(The latter title, I should point out, is based on the old underworld joke “What’s the difference between a coffin and a cello?” And, yes, it’s a real book by a real guy named Keith Snyder…).

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Supermarket paperbacks and the like may be a little weird, but a tendency toward weirdness doesn’t mean I made them up here at my dimly lit, coffee-stained desk. Horned toads and Republicans are both demonstrably weird, but I deny having created either.

One irate reader once telephoned to accuse me of making up the Strait of Juan de Fuca to further “some kind of disgusting juvenile humor” in a book review about a sinister Seattle steakhouse murder mystery.

Sorry. I didn’t make up the Strait of Juan de Fuca. As much as I’d like to take credit for it, the aforementioned strait is named after a historical figure named, curiously enough, Juan de Fuca. It runs along the northern coast of Washington. Really.

Persons having difficulty discerning the veracity of this column should, perhaps, take the advice of former newspaperwoman extraordinaire Cynthia Roberts:

“The weirder it is, the more likely it’s true.” I rest my case, amigos…

Originally published January 15, 2004

Supermarket superhero

There are some authors with whom you simply can’t go wrong while cruising the supermarket paperback aisle.

Among them are Carl Hiaasen, Tim Dorsey and Alan Dean Foster.

And then there’s Kinky Friedman.

Friedman has never written a boring supermarket paperback. Never.

Kinky Friedman is a former country-western Jewish musician from Texas who writes mystery novels about a Jewish former country-western musician from Texas who’s a private eye in New York City and who’s named, appropriately enough, Kinky Friedman.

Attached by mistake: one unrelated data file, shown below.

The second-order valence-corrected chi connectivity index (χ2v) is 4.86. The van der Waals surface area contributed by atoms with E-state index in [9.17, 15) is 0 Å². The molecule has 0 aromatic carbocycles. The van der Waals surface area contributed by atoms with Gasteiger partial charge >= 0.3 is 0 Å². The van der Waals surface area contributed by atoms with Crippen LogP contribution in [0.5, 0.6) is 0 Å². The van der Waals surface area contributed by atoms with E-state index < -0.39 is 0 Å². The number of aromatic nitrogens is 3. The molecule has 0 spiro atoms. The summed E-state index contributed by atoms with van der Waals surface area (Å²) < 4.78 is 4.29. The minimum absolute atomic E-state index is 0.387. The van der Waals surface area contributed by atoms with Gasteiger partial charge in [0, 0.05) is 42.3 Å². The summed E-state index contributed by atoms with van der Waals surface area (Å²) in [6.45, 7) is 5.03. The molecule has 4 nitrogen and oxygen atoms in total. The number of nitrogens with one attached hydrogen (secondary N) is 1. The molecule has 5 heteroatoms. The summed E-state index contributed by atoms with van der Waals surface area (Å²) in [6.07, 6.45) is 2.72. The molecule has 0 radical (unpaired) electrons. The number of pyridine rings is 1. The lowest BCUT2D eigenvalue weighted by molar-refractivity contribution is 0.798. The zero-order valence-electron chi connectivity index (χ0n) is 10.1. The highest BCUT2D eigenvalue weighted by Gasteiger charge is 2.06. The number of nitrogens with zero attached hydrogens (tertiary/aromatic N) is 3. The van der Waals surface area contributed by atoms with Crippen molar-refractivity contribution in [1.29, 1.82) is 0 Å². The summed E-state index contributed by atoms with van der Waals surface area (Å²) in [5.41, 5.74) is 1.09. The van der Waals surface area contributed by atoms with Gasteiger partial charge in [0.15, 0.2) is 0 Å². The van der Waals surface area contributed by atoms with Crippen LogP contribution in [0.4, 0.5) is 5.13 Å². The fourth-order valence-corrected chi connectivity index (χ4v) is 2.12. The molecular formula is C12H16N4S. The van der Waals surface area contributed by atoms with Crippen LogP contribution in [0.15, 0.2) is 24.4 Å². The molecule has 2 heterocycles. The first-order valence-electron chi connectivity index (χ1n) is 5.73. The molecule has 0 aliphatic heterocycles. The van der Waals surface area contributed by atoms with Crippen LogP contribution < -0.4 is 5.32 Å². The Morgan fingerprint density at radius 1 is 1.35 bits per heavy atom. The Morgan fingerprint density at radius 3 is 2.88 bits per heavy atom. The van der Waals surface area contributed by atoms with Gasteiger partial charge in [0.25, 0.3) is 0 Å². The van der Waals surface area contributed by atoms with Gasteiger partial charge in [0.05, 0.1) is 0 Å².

Among his literary triumphs – the author’s, not the private eye’s – are “Armadillos & Old Lace” and “The Love Song of J. Edgar Hoover” as well as “Roadkill” and “Elvis, Jesus & Coca-Cola.”

Friedman’s latest supermarket paperback is “Meanwhile Back at the Ranch,” and it’s got everything you’d want from a quality supermarket paperback – mystery, Irish whiskey, a missing three-legged cat and a loveable, fishhead-eating sidekick named Ratso.

And that’s not all. (But you’d already figured that out, right?)

“Meanwhile Back at the Ranch” (2003, Pocket Star Books, Simon & Schuster, New York, N.Y., $6.99, 242 Pages) is a madcap romp that jumps back and forth from New York City to Texas like an armadillo on a hot tin roof.

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The story opens with Kinky juggling three tough cases that were sent his way by Rambam, his “half-Jewish, half-law-abiding P.I. pal.”

Code-named Moe, Larry and Curly, the cases involve a possible serial killer, a missing 11-year-old autistic boy whose only spoken word is “shnay” and a third matter which Kinky describes only as an investigation “so big that it makes the Giant Rat of Sumatra look like Mickey Mouse.”

Kinky’s obviously going to be busy.

So he drinks a life-giving shot of Jameson’s Irish whiskey from a bull horn, fires up one of the Cuban cigars he keeps in a ceramic bust of Sherlock Holmes and confers with his cat.

Eventually, he puts everything on the back burner while he heads for the strategically unimportant community of Utopia, Texas, from which Cousin Nancy has called to report her three-legged cat, Lucky, missing and possibly abducted.

Serial killer?

Lost child?

Missing three-legged cat?

Kinky doesn’t have to think twice. He’s going to find Lucky.

Fortunately, our private eye is fortified with a very definite philosophy about finding things:”If you’re trying to find children in trees, or dogs and cats in big green fields, or little shining pieces of happiness and love and peace in this world, you’ve pretty much got your work cut out for you because all these things are almost never really lost and almost never truly found.”

A great philosophy, but will it enable Kinky to locate the missing boy, rescue the abducted feline and still deal with Rambam’s suspected serial killer?

There’s only one way to find out, amigos. Get thee to a supermarket and secure your own copy of “Meanwhile Back at the Ranch.”

You’ll be glad you did.

Originally published November 23, 2003